The order initially exploded out of Albany seemingly moments after South Africa’s first report of Covid-19’s Omicron variant. We recognize and appreciate Governor Hochul’s proactive effort, but there’s a big disconnect at play reminiscent of just about every Covid-19-related Executive Order her predecessor issued during the earliest and deepest days of the pandemic.
We publish this week on “Black Friday,” the day in the calendar year when the nation’s retailers would sell so much merchandise to Christmas shoppers that their operations for the entire year would stop running in the red and move into the black.
It really is not the busiest shopping day of the year — these days, that comes a couple of days before Christmas itself, when all of us wake up and realize that we’re almost out of time. But “Black Friday,” with its traditional-as-Turkey doorbuster sales now beginning weeks before the actual day itself, was such a great marketing brand that Internet merchants jumped at the chance to corner the start of the following work week as “Cyber Monday.” And it worked: that’s the day that all of us, while we’re supposed to be hard at work at our desks, are instead using office time to go to this-or-that-dot-com and load up.
We salute the Cooperstown Central School’s varsity boys’ soccer team for a 2021 season that was a resounding success, a joy to witness, and a giant step forward on our slow walk ‘back to normal.’
We send that same salute to the Cherry Valley/ Springfield boys’ varsity soccer team, Cooperstown’s girls varsity swimmers, Oneonta’s boys’ varsity cross country runners, the Head of the Fish and Head of the Charles rowers, and every other school team and athlete who got out there and played your game.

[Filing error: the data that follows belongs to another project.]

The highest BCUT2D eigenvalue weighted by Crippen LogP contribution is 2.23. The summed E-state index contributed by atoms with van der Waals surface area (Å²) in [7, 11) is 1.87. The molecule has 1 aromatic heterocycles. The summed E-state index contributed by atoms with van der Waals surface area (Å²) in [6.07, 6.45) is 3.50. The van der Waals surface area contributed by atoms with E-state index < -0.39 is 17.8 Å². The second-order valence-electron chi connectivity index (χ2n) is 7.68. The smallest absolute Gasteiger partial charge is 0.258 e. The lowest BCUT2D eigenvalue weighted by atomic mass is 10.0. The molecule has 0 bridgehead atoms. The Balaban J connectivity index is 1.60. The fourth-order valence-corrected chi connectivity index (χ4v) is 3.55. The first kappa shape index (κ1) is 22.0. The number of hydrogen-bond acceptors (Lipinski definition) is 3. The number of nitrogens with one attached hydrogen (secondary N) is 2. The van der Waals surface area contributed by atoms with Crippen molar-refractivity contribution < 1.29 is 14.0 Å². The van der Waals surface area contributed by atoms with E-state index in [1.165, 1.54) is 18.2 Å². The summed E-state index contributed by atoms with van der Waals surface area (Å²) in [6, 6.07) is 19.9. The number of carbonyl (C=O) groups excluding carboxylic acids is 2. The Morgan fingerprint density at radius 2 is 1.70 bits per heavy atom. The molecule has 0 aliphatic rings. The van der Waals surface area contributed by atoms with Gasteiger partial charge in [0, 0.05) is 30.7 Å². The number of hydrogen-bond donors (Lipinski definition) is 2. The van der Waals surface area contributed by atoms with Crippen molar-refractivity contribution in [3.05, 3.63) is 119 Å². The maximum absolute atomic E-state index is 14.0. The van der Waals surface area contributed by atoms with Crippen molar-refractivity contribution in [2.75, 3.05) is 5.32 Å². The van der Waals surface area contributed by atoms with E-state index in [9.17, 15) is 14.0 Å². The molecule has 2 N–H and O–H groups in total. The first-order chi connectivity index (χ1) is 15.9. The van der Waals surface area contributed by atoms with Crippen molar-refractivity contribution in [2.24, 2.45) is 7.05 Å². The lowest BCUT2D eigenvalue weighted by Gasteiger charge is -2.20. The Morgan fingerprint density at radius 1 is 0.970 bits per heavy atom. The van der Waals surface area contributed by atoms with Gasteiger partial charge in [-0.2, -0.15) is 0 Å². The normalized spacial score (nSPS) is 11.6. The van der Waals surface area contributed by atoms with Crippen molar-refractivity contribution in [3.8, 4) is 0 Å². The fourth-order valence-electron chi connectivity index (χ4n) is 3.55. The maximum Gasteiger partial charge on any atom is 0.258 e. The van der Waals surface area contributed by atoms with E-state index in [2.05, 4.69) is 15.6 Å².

Take a bow, too, you coaches, assistants, volunteers, parents, teachers, bus drivers, car caravan coordinators, and anyone who guided and supported players along their ways, then made sure the sports stepped aside for homework and other school duties.
Ah, the autumn colors. Beautiful to view, harbingers of cozy nights indoors, and, let’s face it, quite good for our local economy.
And then they start to fall. We could debate all day long about whether it’s right to pick them up or let them be over the winter months, but let’s face it: come next spring, we’ll want our lawns to look good again for the summer to come.
We also could debate all day long about exactly how we’ll pick them up.
We love Major League Baseball’s World Series, even when it’s not “our” team playing in the Fall Classic. It always is a joy to see visitors traveling to and walking around Cooperstown just for the opportunity to watch the game on television in a restaurant in The Home of Baseball.